It might be fairly stated that Swedish cartoonist Disa Wallander appears to have one over-arching concern running through all her work, but given that said concern is the nature of the creative process itself and its centrality to the phenomenon of identity, it’s at the very least a perhaps-infinitely expansive one that’s more than able to subsume any number of “smaller” ones within it, cast them in a new and more considered light, and then return to taking a more “macro,” all-encompassing view. The remarkable thing, though, is that she’s got, for lack of a more readily-available term, a “knack” for transitioning from one exploration to the next with such fluidity that no matter how complex the conceptual themes she’s tackling may be, it all seems incredibly, well — basic? Simple?
Which sounds like either a polite brush-off or a roundabout compliment, I’ll grant you, but it points to an interesting and tantalizingly un-resolvable conflict that’s always right there on the surface in everything she does, from her Slowly Dying short strips to her Peow! Studio collection, The Nature Of Nature, to her just-published debut full-length “graphic novel” from Drawn+Quarterly, Becoming Horses, namely: When an artist’s work is about said work, how can something so hermetic and self-contained also be universal? Becoming Horses tackles the question in a formally inventive manner, but ultimately errs a bit on the side of caution, although perhaps not in the way one would expect.
Simply put, it doesn’t take the most astute reader to pick up on the fact that Wallander’s always-nameless characters are stand-ins for aspects of both herself and her approach to making art — nor should it, a populist sensibility being key to successfully expressing and exploring these particular themes — but as they float from one loosely-rendered but conceptually-dense scenario to another, the idea that they are, in point of fact, “just” ideas is never far from the surface. And hey — what even qualifies as a “surface” is a pretty open question herein, given that Wallander’s loose, sketchy figures — defined more by dint of their actions, reactions, and expressiveness rather than they are by their barely-physical “beings” — are rendered above, arguably even separate from, the mostly computer-generated (I assume, at any rate) collages they don’t so much enter and exit as simply pass through.
Impermanence, transience, and metamorphosis are the beating heart of both life and art, of course — change being the only true constant and all that — but to her credit, Wallander embraces this and evinces no desire to push back against it in any way, and it’s that attitude, as much as anything of a purely technical nature, that invites comparisons between her work and Jules Feiffer’s Explainers. It would, however, be grossly unfair to say this is anything less than fairly unique stuff — Wallander’s process is her own, after all, as is her surprisingly light-hearted narrative tone, which even manages to cushion the blow when her nominal “protagonists” confront the emptiness of art, communication, and probably even existence itself at the end of this book. But a journey that leads to nothing, that merely asks, “What’s the point of it all, anyway?” as its central thesis, is going to be a little bit whiplash-inducing when you’ve taken the need for self-expression as a given from the word go no matter how deftly you “soft-sell” it — and with all due respect to Wallander’s notable creative ambition, I think her 180 from “How is art made?” to “Why is art even made in the first place?” ultimately results in a work that pulls back after pages and pages of pushing forward.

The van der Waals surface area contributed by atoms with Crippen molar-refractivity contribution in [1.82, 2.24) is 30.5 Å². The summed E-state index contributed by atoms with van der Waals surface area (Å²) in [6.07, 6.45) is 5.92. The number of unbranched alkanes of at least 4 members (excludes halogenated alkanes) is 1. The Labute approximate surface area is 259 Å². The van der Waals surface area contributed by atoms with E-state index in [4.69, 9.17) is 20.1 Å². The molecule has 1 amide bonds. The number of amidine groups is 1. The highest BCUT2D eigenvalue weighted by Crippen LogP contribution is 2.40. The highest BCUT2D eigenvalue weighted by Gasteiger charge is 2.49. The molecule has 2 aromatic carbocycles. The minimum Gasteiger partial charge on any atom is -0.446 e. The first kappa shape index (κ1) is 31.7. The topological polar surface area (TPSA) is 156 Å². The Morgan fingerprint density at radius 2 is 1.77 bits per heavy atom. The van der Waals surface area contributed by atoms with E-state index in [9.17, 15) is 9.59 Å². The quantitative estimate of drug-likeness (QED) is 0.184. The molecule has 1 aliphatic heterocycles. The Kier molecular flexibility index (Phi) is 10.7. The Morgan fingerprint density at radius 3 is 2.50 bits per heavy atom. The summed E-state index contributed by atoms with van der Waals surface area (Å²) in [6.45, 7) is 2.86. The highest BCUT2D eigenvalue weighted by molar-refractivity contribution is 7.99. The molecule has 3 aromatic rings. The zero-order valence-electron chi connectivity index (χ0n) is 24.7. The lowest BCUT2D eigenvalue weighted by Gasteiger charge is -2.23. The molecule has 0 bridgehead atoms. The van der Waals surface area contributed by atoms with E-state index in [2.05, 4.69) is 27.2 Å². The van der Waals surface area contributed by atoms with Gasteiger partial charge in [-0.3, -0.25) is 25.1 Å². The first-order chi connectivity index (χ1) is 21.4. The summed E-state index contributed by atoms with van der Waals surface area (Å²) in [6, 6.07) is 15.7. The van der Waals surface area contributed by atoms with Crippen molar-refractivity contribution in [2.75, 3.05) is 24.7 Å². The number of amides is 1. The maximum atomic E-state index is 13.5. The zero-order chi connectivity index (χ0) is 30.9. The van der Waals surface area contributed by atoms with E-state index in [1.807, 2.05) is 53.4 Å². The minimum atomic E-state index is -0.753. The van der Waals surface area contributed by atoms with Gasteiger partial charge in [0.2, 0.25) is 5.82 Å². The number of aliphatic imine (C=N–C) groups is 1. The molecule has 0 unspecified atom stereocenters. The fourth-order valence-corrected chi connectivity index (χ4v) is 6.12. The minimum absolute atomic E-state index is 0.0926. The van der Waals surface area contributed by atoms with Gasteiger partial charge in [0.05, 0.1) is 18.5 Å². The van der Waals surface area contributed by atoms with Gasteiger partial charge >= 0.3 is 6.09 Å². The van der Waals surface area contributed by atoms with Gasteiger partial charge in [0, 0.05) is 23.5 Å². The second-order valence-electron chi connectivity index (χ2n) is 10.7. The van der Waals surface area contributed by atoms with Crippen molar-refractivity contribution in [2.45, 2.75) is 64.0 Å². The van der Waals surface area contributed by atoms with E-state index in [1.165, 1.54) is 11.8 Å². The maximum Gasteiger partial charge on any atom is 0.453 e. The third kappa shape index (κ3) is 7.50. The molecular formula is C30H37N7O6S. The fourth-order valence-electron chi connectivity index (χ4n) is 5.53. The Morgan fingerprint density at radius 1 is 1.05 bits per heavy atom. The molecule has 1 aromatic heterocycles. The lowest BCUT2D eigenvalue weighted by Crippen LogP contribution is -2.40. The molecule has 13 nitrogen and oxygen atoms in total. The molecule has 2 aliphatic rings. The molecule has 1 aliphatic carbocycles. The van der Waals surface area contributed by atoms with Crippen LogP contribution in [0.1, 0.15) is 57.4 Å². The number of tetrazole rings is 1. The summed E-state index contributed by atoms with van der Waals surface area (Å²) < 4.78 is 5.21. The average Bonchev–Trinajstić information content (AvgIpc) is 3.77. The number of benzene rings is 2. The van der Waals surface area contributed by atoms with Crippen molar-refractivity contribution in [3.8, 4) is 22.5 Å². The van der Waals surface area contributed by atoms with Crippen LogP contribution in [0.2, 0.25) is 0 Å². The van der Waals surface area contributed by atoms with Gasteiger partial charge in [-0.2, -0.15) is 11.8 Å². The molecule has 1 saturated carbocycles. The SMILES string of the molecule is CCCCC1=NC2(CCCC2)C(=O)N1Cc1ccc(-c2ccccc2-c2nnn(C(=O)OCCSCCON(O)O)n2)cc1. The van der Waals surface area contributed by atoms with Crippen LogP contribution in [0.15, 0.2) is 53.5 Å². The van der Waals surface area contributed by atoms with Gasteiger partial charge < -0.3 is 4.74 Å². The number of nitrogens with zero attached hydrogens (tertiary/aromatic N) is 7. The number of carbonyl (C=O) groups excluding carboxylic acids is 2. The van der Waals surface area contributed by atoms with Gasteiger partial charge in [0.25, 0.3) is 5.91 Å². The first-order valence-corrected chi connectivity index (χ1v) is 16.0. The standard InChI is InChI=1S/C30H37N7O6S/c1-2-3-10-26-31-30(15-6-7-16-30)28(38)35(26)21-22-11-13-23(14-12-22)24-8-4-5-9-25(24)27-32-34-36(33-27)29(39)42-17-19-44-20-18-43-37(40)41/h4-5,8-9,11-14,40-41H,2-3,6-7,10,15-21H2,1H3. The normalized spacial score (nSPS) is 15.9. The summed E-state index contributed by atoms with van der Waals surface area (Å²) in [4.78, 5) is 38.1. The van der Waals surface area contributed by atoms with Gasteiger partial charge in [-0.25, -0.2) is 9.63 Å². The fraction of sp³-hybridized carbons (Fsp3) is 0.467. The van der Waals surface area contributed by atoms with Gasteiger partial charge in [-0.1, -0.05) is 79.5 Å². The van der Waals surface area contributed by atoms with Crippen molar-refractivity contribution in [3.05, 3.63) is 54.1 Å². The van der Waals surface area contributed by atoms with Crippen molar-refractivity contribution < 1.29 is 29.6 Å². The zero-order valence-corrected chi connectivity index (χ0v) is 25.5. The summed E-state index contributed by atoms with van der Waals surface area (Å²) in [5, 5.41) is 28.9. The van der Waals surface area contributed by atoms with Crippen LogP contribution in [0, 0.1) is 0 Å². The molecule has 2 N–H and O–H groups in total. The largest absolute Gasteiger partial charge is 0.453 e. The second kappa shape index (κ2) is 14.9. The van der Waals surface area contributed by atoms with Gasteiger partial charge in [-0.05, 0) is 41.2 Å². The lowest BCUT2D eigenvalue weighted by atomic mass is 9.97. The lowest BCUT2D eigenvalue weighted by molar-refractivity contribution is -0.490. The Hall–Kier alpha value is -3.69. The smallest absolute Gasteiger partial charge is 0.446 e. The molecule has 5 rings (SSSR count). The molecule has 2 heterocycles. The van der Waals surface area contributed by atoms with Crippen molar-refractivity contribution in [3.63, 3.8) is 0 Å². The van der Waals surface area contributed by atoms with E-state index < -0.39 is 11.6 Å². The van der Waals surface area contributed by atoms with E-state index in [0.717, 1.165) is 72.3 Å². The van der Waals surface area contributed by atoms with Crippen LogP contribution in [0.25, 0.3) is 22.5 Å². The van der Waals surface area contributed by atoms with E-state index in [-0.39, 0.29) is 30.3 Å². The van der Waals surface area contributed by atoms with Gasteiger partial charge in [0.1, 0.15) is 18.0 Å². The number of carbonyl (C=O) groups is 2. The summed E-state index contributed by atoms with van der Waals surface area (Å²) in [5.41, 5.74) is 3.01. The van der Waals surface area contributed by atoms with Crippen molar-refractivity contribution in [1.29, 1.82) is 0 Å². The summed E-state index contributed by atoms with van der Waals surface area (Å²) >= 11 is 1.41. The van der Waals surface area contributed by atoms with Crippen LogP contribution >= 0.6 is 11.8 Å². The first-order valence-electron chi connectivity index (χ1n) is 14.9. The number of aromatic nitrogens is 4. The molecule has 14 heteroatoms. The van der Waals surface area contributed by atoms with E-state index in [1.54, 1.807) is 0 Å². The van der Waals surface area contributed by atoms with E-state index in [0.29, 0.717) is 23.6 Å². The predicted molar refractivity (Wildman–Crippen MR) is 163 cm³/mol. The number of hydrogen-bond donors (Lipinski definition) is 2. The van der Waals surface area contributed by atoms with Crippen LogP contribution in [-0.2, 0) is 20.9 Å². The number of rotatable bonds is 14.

That being said, my view as both a reader and a critic is that a book that tries to do a bit too much and comes up short is always going to be more interesting — as well as challenging — than one that simply sticks to doing what it can and doing it well, so I wouldn’t want for a moment to suggest that Wallander should reign in the scope of either her concerns or her willingness to experiment. Feeling your way forward in an open space might lead you to bump headlong into an invisible wall, but when she finally manages to either break through that wall, or work her way around it, my best guess is that the results will be rather spectacular. It won’t be easy, true, but given that we’re talking about an artist who’s exploring ideas related to where, how, and ultimately even why ideas take shape and want or need to be expressed, it’s worth pointing out that this invisible wall she’s bumping up against is entirely self-created, and the same will be true of the manner in which she moves beyond it.
Which brings me back to my assertion that Becoming Horses errs on the side of caution, but not necessarily in the manner one would expect: In a book that seeks to balance the personal with the universal and utilize each in a manner that informs the other, it’s the perhaps less-quantifiable universal that is expressed with far more confidence and clarity, while the uniquely personal exploration of why Wallander herself feels compelled to express her ideas, indeed her very idea of herself, though art is one she doesn’t seem entirely comfortable answering, opting instead for a borderline-nihilist “It probably doesn’t matter anyway” rejoinder with a polite “It’s all about the journey, anyway” metaphorical escape hatch. In a work otherwise overflowing with wonder and inquisitiveness, it feels like a defensive reaction, like she’s revealed as much about herself as she’s comfortable with and that’ll be all for now, thank you very much. Hopefully, this intriguing and admirable — but ultimately tentative — step behind her, she’ll forge ahead and go boldly where she hasn’t gone before next time around.